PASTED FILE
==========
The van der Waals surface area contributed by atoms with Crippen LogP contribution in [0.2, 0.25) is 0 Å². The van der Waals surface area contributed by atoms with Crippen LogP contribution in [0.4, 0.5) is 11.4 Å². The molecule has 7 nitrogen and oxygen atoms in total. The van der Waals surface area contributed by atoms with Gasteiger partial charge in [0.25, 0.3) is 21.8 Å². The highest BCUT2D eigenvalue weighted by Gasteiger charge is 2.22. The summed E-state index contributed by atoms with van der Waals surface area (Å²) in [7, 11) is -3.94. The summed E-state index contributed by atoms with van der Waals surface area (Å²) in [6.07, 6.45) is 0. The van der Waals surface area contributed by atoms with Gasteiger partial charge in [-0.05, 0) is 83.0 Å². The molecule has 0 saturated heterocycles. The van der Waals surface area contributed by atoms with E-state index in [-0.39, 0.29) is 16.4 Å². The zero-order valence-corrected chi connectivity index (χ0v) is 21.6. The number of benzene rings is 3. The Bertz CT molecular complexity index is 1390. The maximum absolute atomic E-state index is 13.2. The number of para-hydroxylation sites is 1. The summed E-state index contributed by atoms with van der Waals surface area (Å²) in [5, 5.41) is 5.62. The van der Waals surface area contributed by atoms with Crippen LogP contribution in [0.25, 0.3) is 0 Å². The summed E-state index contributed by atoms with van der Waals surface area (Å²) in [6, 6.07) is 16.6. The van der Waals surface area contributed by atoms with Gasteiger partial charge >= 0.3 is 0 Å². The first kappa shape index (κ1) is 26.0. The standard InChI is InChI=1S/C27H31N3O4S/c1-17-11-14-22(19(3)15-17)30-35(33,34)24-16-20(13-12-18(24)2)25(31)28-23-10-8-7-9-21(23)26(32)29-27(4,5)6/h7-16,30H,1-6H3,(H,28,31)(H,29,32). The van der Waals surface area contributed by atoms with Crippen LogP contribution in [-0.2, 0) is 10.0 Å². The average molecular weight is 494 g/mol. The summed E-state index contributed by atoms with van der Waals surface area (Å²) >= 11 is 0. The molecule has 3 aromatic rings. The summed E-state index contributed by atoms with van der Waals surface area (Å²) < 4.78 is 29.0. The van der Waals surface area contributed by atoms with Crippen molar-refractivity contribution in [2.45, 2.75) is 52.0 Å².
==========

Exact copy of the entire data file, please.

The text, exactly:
The van der Waals surface area contributed by atoms with Crippen LogP contribution in [0.2, 0.25) is 0 Å². The van der Waals surface area contributed by atoms with Crippen LogP contribution in [0.4, 0.5) is 11.4 Å². The molecule has 7 nitrogen and oxygen atoms in total. The van der Waals surface area contributed by atoms with Gasteiger partial charge in [0.25, 0.3) is 21.8 Å². The highest BCUT2D eigenvalue weighted by Gasteiger charge is 2.22. The summed E-state index contributed by atoms with van der Waals surface area (Å²) in [7, 11) is -3.94. The summed E-state index contributed by atoms with van der Waals surface area (Å²) in [6.07, 6.45) is 0. The van der Waals surface area contributed by atoms with Gasteiger partial charge in [-0.05, 0) is 83.0 Å². The molecule has 0 saturated heterocycles. The van der Waals surface area contributed by atoms with E-state index in [-0.39, 0.29) is 16.4 Å². The zero-order valence-corrected chi connectivity index (χ0v) is 21.6. The number of benzene rings is 3. The Bertz CT molecular complexity index is 1390. The maximum absolute atomic E-state index is 13.2. The number of para-hydroxylation sites is 1. The summed E-state index contributed by atoms with van der Waals surface area (Å²) in [5, 5.41) is 5.62. The van der Waals surface area contributed by atoms with Crippen LogP contribution in [0.25, 0.3) is 0 Å². The summed E-state index contributed by atoms with van der Waals surface area (Å²) in [6, 6.07) is 16.6. The van der Waals surface area contributed by atoms with Gasteiger partial charge >= 0.3 is 0 Å². The first kappa shape index (κ1) is 26.0. The standard InChI is InChI=1S/C27H31N3O4S/c1-17-11-14-22(19(3)15-17)30-35(33,34)24-16-20(13-12-18(24)2)25(31)28-23-10-8-7-9-21(23)26(32)29-27(4,5)6/h7-16,30H,1-6H3,(H,28,31)(H,29,32). The van der Waals surface area contributed by atoms with Crippen LogP contribution in [-0.2, 0) is 10.0 Å². The average molecular weight is 494 g/mol. The summed E-state index contributed by atoms with van der Waals surface area (Å²) >= 11 is 0. The molecule has 3 aromatic rings. The summed E-state index contributed by atoms with van der Waals surface area (Å²) < 4.78 is 29.0. The van der Waals surface area contributed by atoms with Crippen molar-refractivity contribution in [2.45, 2.75) is 52.0 Å².